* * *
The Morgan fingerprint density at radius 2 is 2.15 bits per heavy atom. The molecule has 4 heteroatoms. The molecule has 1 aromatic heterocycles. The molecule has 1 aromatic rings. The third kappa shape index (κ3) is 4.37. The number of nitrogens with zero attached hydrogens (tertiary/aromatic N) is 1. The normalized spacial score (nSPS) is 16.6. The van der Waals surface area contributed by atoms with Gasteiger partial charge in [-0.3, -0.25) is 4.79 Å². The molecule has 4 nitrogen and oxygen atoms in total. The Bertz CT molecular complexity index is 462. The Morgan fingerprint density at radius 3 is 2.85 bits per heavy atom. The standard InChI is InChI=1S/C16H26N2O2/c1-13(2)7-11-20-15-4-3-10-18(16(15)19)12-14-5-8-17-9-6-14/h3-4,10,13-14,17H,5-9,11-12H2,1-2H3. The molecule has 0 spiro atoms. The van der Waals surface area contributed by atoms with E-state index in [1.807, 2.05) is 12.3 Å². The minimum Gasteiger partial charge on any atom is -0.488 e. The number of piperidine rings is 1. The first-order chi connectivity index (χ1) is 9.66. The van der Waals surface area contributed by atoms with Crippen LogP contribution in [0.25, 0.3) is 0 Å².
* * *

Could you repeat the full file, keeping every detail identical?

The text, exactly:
The Morgan fingerprint density at radius 2 is 2.15 bits per heavy atom. The molecule has 4 heteroatoms. The molecule has 1 aromatic heterocycles. The molecule has 1 aromatic rings. The third kappa shape index (κ3) is 4.37. The number of nitrogens with zero attached hydrogens (tertiary/aromatic N) is 1. The normalized spacial score (nSPS) is 16.6. The van der Waals surface area contributed by atoms with Gasteiger partial charge in [-0.3, -0.25) is 4.79 Å². The molecule has 4 nitrogen and oxygen atoms in total. The Bertz CT molecular complexity index is 462. The Morgan fingerprint density at radius 3 is 2.85 bits per heavy atom. The standard InChI is InChI=1S/C16H26N2O2/c1-13(2)7-11-20-15-4-3-10-18(16(15)19)12-14-5-8-17-9-6-14/h3-4,10,13-14,17H,5-9,11-12H2,1-2H3. The molecule has 0 spiro atoms. The van der Waals surface area contributed by atoms with E-state index in [1.807, 2.05) is 12.3 Å². The minimum Gasteiger partial charge on any atom is -0.488 e. The number of piperidine rings is 1. The first-order chi connectivity index (χ1) is 9.66. The van der Waals surface area contributed by atoms with Crippen LogP contribution in [0.25, 0.3) is 0 Å².